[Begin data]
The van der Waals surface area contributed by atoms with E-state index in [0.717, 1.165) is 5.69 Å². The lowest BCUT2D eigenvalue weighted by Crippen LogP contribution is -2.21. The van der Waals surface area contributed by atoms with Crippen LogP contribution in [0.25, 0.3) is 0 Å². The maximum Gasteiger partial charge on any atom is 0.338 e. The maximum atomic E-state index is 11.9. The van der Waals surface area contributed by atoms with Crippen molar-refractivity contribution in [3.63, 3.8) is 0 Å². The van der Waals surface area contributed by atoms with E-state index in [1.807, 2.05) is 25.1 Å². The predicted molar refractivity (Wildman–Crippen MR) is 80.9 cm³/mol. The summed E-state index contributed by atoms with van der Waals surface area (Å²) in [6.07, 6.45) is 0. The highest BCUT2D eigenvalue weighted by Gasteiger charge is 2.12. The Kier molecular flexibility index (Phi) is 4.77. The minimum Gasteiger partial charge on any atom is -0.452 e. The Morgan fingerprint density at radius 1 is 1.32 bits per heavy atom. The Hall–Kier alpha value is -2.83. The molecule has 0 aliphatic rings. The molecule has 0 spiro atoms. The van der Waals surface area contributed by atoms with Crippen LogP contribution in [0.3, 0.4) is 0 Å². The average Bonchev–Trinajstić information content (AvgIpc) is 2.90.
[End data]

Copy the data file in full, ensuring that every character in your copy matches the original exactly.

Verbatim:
The van der Waals surface area contributed by atoms with E-state index in [0.717, 1.165) is 5.69 Å². The lowest BCUT2D eigenvalue weighted by Crippen LogP contribution is -2.21. The van der Waals surface area contributed by atoms with Crippen LogP contribution in [0.25, 0.3) is 0 Å². The maximum Gasteiger partial charge on any atom is 0.338 e. The maximum atomic E-state index is 11.9. The van der Waals surface area contributed by atoms with Crippen molar-refractivity contribution in [3.63, 3.8) is 0 Å². The van der Waals surface area contributed by atoms with E-state index in [1.807, 2.05) is 25.1 Å². The predicted molar refractivity (Wildman–Crippen MR) is 80.9 cm³/mol. The summed E-state index contributed by atoms with van der Waals surface area (Å²) in [6.07, 6.45) is 0. The highest BCUT2D eigenvalue weighted by Gasteiger charge is 2.12. The Kier molecular flexibility index (Phi) is 4.77. The minimum Gasteiger partial charge on any atom is -0.452 e. The Morgan fingerprint density at radius 1 is 1.32 bits per heavy atom. The Hall–Kier alpha value is -2.83. The molecule has 0 aliphatic rings. The molecule has 0 spiro atoms. The van der Waals surface area contributed by atoms with Crippen LogP contribution in [0.3, 0.4) is 0 Å². The average Bonchev–Trinajstić information content (AvgIpc) is 2.90.